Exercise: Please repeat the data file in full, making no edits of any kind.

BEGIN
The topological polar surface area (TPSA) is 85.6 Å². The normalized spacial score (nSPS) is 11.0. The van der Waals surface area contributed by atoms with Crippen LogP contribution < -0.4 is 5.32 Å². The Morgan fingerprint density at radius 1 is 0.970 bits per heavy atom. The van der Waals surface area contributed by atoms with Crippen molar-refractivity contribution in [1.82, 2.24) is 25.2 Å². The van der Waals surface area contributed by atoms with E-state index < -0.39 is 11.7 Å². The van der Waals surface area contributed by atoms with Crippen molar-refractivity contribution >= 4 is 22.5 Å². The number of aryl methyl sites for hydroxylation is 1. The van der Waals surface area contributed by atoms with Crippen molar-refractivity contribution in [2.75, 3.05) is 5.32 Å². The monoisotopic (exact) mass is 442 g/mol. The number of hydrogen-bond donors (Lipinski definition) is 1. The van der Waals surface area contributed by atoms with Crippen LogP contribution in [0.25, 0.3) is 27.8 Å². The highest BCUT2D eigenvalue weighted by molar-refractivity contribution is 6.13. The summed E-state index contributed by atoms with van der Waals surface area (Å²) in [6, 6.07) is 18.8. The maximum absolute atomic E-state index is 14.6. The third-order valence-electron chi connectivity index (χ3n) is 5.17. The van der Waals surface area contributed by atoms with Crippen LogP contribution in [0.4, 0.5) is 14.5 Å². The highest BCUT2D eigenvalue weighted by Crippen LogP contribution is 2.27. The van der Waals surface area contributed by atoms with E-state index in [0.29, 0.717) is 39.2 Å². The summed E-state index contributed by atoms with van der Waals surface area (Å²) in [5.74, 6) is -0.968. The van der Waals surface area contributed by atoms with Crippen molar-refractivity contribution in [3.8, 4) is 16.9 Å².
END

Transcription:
The topological polar surface area (TPSA) is 85.6 Å². The normalized spacial score (nSPS) is 11.0. The van der Waals surface area contributed by atoms with Crippen LogP contribution < -0.4 is 5.32 Å². The Morgan fingerprint density at radius 1 is 0.970 bits per heavy atom. The van der Waals surface area contributed by atoms with Crippen molar-refractivity contribution in [1.82, 2.24) is 25.2 Å². The van der Waals surface area contributed by atoms with E-state index < -0.39 is 11.7 Å². The van der Waals surface area contributed by atoms with Crippen molar-refractivity contribution >= 4 is 22.5 Å². The number of aryl methyl sites for hydroxylation is 1. The van der Waals surface area contributed by atoms with Crippen molar-refractivity contribution in [2.75, 3.05) is 5.32 Å². The monoisotopic (exact) mass is 442 g/mol. The number of hydrogen-bond donors (Lipinski definition) is 1. The van der Waals surface area contributed by atoms with Crippen LogP contribution in [0.25, 0.3) is 27.8 Å². The highest BCUT2D eigenvalue weighted by molar-refractivity contribution is 6.13. The summed E-state index contributed by atoms with van der Waals surface area (Å²) in [6, 6.07) is 18.8. The maximum absolute atomic E-state index is 14.6. The third-order valence-electron chi connectivity index (χ3n) is 5.17. The van der Waals surface area contributed by atoms with Crippen LogP contribution in [0.4, 0.5) is 14.5 Å². The highest BCUT2D eigenvalue weighted by Crippen LogP contribution is 2.27. The van der Waals surface area contributed by atoms with E-state index in [0.29, 0.717) is 39.2 Å². The summed E-state index contributed by atoms with van der Waals surface area (Å²) in [5.74, 6) is -0.968. The van der Waals surface area contributed by atoms with Crippen molar-refractivity contribution in [3.8, 4) is 16.9 Å².